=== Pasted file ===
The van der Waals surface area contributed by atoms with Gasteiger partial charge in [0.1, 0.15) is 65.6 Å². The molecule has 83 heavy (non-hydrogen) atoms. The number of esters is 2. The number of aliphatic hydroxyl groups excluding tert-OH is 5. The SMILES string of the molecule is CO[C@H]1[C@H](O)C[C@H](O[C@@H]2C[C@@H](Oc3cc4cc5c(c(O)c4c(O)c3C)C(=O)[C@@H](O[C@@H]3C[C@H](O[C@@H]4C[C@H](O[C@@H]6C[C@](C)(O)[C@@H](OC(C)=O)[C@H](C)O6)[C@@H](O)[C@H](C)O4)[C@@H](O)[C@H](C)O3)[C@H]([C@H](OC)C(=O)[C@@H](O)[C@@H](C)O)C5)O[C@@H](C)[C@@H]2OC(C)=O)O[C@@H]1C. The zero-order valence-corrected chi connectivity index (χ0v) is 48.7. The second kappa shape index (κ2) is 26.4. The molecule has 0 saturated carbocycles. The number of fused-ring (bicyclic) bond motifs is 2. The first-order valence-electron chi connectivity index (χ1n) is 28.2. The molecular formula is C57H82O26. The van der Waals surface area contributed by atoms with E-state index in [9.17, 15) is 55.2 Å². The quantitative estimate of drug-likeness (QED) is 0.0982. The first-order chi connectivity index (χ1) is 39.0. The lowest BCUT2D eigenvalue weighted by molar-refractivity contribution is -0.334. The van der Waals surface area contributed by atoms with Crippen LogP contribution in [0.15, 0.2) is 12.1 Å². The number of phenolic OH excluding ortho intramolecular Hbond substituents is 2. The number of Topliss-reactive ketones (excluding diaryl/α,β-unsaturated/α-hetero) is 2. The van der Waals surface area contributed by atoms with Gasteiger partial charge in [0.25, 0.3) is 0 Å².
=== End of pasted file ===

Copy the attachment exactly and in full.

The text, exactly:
The van der Waals surface area contributed by atoms with Gasteiger partial charge in [0.1, 0.15) is 65.6 Å². The molecule has 83 heavy (non-hydrogen) atoms. The number of esters is 2. The number of aliphatic hydroxyl groups excluding tert-OH is 5. The SMILES string of the molecule is CO[C@H]1[C@H](O)C[C@H](O[C@@H]2C[C@@H](Oc3cc4cc5c(c(O)c4c(O)c3C)C(=O)[C@@H](O[C@@H]3C[C@H](O[C@@H]4C[C@H](O[C@@H]6C[C@](C)(O)[C@@H](OC(C)=O)[C@H](C)O6)[C@@H](O)[C@H](C)O4)[C@@H](O)[C@H](C)O3)[C@H]([C@H](OC)C(=O)[C@@H](O)[C@@H](C)O)C5)O[C@@H](C)[C@@H]2OC(C)=O)O[C@@H]1C. The zero-order valence-corrected chi connectivity index (χ0v) is 48.7. The second kappa shape index (κ2) is 26.4. The molecule has 0 saturated carbocycles. The number of fused-ring (bicyclic) bond motifs is 2. The first-order valence-electron chi connectivity index (χ1n) is 28.2. The molecular formula is C57H82O26. The van der Waals surface area contributed by atoms with E-state index in [9.17, 15) is 55.2 Å². The quantitative estimate of drug-likeness (QED) is 0.0982. The first-order chi connectivity index (χ1) is 39.0. The lowest BCUT2D eigenvalue weighted by molar-refractivity contribution is -0.334. The van der Waals surface area contributed by atoms with Crippen LogP contribution in [0.15, 0.2) is 12.1 Å². The number of phenolic OH excluding ortho intramolecular Hbond substituents is 2. The number of Topliss-reactive ketones (excluding diaryl/α,β-unsaturated/α-hetero) is 2. The van der Waals surface area contributed by atoms with Gasteiger partial charge in [0.25, 0.3) is 0 Å².